DEI & Workplace Culture

"There needs to be intentionality with building a foundation for the work if we want to see those big strides, big leaps in progress."—Chevon Bowen

DEI & Workplace Culture

S3 Ep1 | 26m 48s

DEI and workplace climate and culture can be a personal topic for some and a political topic for others. But history and present-day disparities support the fact that it remains an important topic for all of us. Workplace Culture Strategist Chevon Bowen provides her perspective on its impacts in and around the workplace.

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Chevon Bowen

Chevon Bowen

Chevon Bowen is a Workplace Culture Strategist at Madison Area Technical College in Madison, WI. Her work ensures that equity, diversity, and inclusion practices are prioritized and executed within specific schools, disciplines, and departments. Bowen holds a Bachelor of Science degree in Occupational Safety and a Master of Science degree in Environmental Health and Safety, both from the University of Wisconsin-Whitewater.


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Announcer: The following program is a PBS Wisconsin original production.

Angela Fitzgerald: As the name of this series suggests, topics related to race and racial justice remain important to many of us who work hard towards a more diverse world.

But with the 2023 Supreme Court decision to eliminate the use of affirmative action in college admissions, and with legislation being passed across the United States to ban diversity, equity, and inclusion, or DEI initiatives, many are left wondering what the future holds for diversity in the workforce and schools.

Let’s find out why race matters when it comes to diversity in workplace climate and culture.

On June 4, 1965, during Howard University’s commencement ceremony, President Lyndon B. Johnson stated that “…freedom is not enough.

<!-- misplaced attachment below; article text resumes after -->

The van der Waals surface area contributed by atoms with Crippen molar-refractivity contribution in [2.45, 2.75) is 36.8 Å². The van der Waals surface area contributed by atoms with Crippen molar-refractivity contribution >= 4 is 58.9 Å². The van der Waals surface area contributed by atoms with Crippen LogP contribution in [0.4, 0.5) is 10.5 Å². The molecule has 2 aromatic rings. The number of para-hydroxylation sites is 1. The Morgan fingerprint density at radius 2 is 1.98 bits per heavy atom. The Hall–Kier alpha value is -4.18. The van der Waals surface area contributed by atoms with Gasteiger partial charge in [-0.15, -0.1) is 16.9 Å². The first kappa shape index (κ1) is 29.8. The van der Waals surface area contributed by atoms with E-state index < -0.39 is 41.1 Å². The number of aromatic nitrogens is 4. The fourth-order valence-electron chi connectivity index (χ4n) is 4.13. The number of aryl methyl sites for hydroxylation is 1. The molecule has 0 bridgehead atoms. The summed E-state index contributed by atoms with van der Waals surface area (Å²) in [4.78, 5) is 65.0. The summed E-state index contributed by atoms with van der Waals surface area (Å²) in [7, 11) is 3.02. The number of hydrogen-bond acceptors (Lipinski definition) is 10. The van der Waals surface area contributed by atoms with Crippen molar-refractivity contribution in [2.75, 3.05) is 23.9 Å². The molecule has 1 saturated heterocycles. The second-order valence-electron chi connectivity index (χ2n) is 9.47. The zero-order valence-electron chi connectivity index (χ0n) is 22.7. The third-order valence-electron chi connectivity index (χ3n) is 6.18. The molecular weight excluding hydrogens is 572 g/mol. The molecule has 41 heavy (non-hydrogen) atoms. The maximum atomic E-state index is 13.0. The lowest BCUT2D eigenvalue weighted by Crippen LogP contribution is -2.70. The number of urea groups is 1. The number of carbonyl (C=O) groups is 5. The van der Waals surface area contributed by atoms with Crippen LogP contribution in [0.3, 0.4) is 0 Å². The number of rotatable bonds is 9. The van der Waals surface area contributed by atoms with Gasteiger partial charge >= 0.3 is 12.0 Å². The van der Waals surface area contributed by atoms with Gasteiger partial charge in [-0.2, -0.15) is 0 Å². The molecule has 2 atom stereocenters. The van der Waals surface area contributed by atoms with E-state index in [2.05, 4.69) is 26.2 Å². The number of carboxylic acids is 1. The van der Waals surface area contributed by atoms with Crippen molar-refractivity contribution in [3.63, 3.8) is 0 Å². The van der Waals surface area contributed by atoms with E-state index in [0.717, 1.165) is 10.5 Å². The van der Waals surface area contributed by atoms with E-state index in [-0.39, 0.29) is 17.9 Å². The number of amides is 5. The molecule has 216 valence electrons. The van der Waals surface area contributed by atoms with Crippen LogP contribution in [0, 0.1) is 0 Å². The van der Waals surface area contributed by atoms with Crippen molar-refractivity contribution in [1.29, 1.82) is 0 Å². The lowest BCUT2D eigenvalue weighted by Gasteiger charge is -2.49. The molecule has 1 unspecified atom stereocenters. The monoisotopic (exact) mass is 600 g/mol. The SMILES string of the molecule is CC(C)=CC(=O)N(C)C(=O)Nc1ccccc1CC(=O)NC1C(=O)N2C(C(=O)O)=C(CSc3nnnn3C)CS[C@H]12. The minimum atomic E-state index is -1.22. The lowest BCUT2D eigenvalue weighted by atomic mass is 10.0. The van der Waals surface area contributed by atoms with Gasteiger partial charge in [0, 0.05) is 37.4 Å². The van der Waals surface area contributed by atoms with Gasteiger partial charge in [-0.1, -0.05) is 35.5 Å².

“You do not take a person who “for years has been hobbled by chains, and liberate him, “bring him up to the starting line of a race, “and then say, you are free to compete with all the others, and still justly believe that you have been completely fair.”

Those words came before his signing of Executive Order 11246 on September 24, 1965, which established requirements for non-discriminatory practices in hiring and employment on the part of U.S. government contractors.

President Johnson’s words come approximately one year after the Civil Rights Act of 1964 was signed into law, and approximately four years after the term “affirmative action” was used for the first time by President John F. Kennedy in 1961, when he issued an executive order mandating that federal contractors “take affirmative action to ensure “that applicants are treated equally without regard to race, color, religion, sex, or national origin.”

Now, affirmative action is designed to identify barriers to equal employment opportunity and eliminate them through action-oriented programs.

And despite these efforts to create a more diversified workplace, employment and workforce disparities remain.

For example, recent data from the United States Department of Labor show that for every dollar earned by a white worker, 73 cents and 76 cents are earned by Latinx and Black workers, respectively.

Wisconsin earning data shows a slightly larger gap, with Latinx earners earning 69 cents and Black workers earning 74 cents for every dollar earned by a white worker.

Affirmative action remains a hot topic of discussion, largely driven by the 2023 Supreme Court decision to effectively eliminate the use of affirmative action in college admissions.

Workplace culture strategist Chevon Bowen provides her perspective on this important work.

How are you doing today, Chevon?

– I am doing wonderful, thank you so much for having me.

– Appreciate you coming to join us.

So tell us about the work that you do as a workplace culture strategist.

– Yeah, there’s actually quite, I feel like there’s a lot that is embodied by my role, but there’s a few key areas that I feel that I focus on.

So one of the main areas is in regards to professional development around the various equity and inclusion efforts that we’re trying to implement at Madison College.

And so we have a lot of different workshops that deal with topics like how to create a sense of belonging for students and employees, how to deal with some of those frustrations that employees and students of color may have to deal with in the workplace.

We will tend to dive into things like microaggressions, right?

And how to create psychologically safe spaces.

And so I really, and that’s where my passion is, that’s really the heart of the work that I do where that is, and so I spend a lot of time working with other colleagues in different units across the college to design these workshops to find ways to make them engaging for our employees so that it doesn’t just feel like another check in the box type of training, but something that’s actually meaningful, and they’re gonna get some really good information out of it and also learn from each other.